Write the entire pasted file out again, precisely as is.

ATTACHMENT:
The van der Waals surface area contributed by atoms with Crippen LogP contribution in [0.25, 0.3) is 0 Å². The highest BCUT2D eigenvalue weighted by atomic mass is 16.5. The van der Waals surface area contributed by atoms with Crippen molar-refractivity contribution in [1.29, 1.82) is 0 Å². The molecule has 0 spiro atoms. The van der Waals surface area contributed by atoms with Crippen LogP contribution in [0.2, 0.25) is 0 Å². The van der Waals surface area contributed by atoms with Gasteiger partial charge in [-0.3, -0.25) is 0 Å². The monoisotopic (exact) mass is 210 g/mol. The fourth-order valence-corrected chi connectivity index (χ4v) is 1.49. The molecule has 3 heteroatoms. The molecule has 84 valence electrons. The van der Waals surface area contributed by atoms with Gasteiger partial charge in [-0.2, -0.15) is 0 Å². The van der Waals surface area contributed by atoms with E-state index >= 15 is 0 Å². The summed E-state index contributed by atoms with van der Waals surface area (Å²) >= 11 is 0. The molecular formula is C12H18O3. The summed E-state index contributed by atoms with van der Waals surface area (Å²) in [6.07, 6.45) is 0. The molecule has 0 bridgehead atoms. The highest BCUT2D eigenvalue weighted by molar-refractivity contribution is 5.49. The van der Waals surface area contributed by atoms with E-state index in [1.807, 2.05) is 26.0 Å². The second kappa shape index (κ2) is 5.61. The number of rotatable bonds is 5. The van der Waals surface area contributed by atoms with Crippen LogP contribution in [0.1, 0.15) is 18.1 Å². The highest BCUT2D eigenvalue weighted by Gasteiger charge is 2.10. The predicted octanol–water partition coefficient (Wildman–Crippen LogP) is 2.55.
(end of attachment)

The van der Waals surface area contributed by atoms with Crippen LogP contribution in [0.25, 0.3) is 0 Å². The highest BCUT2D eigenvalue weighted by atomic mass is 16.5. The van der Waals surface area contributed by atoms with Crippen molar-refractivity contribution in [1.29, 1.82) is 0 Å². The molecule has 0 spiro atoms. The van der Waals surface area contributed by atoms with Crippen LogP contribution in [0.2, 0.25) is 0 Å². The van der Waals surface area contributed by atoms with Gasteiger partial charge in [-0.3, -0.25) is 0 Å². The monoisotopic (exact) mass is 210 g/mol. The fourth-order valence-corrected chi connectivity index (χ4v) is 1.49. The molecule has 3 heteroatoms. The molecule has 84 valence electrons. The van der Waals surface area contributed by atoms with Gasteiger partial charge in [-0.2, -0.15) is 0 Å². The van der Waals surface area contributed by atoms with E-state index >= 15 is 0 Å². The summed E-state index contributed by atoms with van der Waals surface area (Å²) >= 11 is 0. The molecular formula is C12H18O3. The summed E-state index contributed by atoms with van der Waals surface area (Å²) in [6.07, 6.45) is 0. The molecule has 0 bridgehead atoms. The highest BCUT2D eigenvalue weighted by molar-refractivity contribution is 5.49. The van der Waals surface area contributed by atoms with E-state index in [1.807, 2.05) is 26.0 Å². The second kappa shape index (κ2) is 5.61. The number of rotatable bonds is 5. The van der Waals surface area contributed by atoms with Crippen LogP contribution in [0.1, 0.15) is 18.1 Å². The highest BCUT2D eigenvalue weighted by Gasteiger charge is 2.10. The predicted octanol–water partition coefficient (Wildman–Crippen LogP) is 2.55.